Ken describes himself as a “serial mover” rather than a developer – “there’s no way you’d build a house like this if you just wanted to sell it, you have to feel it and be doing it with a passion, rather than an economic vision” – but now he’s been bitten by the building bug he’s ready to do it again, just as soon as he finds the right opportunity.

“I don’t think we could ever live in an ordinary place again after living here, it’s just marvellous.”

The Tree House is for sale for £1,595,000 with www.themodernhouse.net

Ken’s top 10 tips for self-building:

Buy the best location you can find, and afford, – the build will cost the same wherever it is but the location will make all the difference.

Use an architect and put faith in them – they think about things in an odd way and can visualise the way stuff will be in a space; most people can’t do that.

That said, it is important to also know what you want and to be able to explain that to your architect, learn to talk their language.

Decide what it is you want to do and be confident about it – if you have a good scheme and a good ‘story’ about the building and what it is going to do, you will win planning permission.

Be visionary. The more you compromise and dilute your ideas the less successful the build will be.

Don’t scrimp and save on the materials, they’ll only be around 40 per cent of your final cost anyway, so it’s worth getting them right.

Don’t get carried away with kitchen designs, you’ve got to live with it – and cleaning is a big deal.

Learn to use software like Sketch Up so that you can try out designs for yourself.

If you can be on site during the build, you should. You will not get what you want if you are not there.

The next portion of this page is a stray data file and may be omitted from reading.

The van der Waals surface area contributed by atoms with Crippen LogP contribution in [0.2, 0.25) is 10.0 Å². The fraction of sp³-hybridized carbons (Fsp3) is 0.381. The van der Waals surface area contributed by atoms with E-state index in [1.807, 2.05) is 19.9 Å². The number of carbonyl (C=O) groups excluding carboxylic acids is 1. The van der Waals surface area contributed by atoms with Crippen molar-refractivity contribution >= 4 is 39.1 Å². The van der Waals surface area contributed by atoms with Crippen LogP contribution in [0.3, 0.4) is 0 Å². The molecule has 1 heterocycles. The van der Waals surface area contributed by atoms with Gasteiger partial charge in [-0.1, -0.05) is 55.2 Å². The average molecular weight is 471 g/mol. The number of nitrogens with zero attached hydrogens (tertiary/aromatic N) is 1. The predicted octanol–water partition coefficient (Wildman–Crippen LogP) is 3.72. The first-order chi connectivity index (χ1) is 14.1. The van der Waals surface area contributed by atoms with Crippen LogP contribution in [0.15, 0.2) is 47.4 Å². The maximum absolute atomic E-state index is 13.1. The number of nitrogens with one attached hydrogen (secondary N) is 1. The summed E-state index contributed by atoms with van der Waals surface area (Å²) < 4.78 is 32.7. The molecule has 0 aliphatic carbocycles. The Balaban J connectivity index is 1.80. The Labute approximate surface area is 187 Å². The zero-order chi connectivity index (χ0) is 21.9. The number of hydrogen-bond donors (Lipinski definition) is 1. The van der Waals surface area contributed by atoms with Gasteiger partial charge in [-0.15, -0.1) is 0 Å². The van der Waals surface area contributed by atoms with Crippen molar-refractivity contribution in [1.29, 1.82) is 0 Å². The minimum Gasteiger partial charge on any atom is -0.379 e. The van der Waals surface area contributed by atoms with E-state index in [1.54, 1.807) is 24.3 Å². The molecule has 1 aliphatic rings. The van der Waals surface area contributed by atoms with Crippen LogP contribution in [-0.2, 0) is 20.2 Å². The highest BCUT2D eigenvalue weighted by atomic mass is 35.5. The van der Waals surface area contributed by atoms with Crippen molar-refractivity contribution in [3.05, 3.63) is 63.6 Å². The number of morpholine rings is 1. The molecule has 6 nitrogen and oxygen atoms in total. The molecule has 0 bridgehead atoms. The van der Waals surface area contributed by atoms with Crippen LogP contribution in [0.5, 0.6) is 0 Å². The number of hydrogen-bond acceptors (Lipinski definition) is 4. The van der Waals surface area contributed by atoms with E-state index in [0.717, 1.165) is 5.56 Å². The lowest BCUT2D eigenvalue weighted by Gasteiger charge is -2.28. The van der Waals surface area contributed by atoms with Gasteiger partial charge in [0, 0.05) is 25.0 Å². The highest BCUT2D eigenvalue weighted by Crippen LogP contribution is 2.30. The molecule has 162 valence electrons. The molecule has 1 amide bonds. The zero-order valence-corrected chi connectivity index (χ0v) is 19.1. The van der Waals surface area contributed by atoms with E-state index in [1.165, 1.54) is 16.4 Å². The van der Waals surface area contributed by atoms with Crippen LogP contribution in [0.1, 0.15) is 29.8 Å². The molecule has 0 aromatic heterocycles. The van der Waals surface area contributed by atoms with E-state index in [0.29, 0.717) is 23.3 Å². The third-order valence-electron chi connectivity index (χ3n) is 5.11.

Don’t change your mind – stick with your plan, I drew all mine on Google Sketch Up.

 

The rise of stealth homes

Eidolon House in Highgate has been clad with mirrors
Eidolon House in Highgate has been clad with mirrors

With the government’s news that all of us will get the “right to build” in the new housing bill – obliging councils must do more to support self-builders, helping them to find suitable plots and making land available – there could be a new wave of innovative developments in the capital.

One of the biggest issues in London is trying to create housing in Conservation Areas and on awkward plots sensitively. The answer is hidden and disguised homes that don’t compromise the existing land- or streetscape, like the Tree House has done.

Zaha Hadid's Investcorp building at Oxford University
Zaha Hadid’s Investcorp building at Oxford University

Sitting opposite Highgate Cemetry and in a Conservation Area, Eidolon House, completed last year by Dominic McKenzie Architects, is thought to be the first mirror-clad house in London. Using polished stainless steel to clad the building and reflect the tree opposite, the building changes its hue with the seasons and time of day.

St-Antonys-College-by-Zaha-Hadid_dezeen_468_14

At the University of Oxford Zaha Hadid’s new Middle East Centre was conceived by the architect as a reflective tunnel suspended in space – the glass front reflects the existing Victorian buildings while the curved mirrored stainless steel sides reflect the sky, spires and trees that surround it. The result is bold and strikingly modern, yet recessive at the same time.

Trinity Crescent in Tooting Bec
Trinity Crescent in Tooting Bec

In Tooting Bec, Trinity Crescent is a new development of two homes that are hidden from view so that you wouldn’t even know they exist, despite each one offering more than 3,000 square feet of luxury living space. They are on the market from £2.25 million with www.featerstoneleigh.co.uk.

ALISON TYLER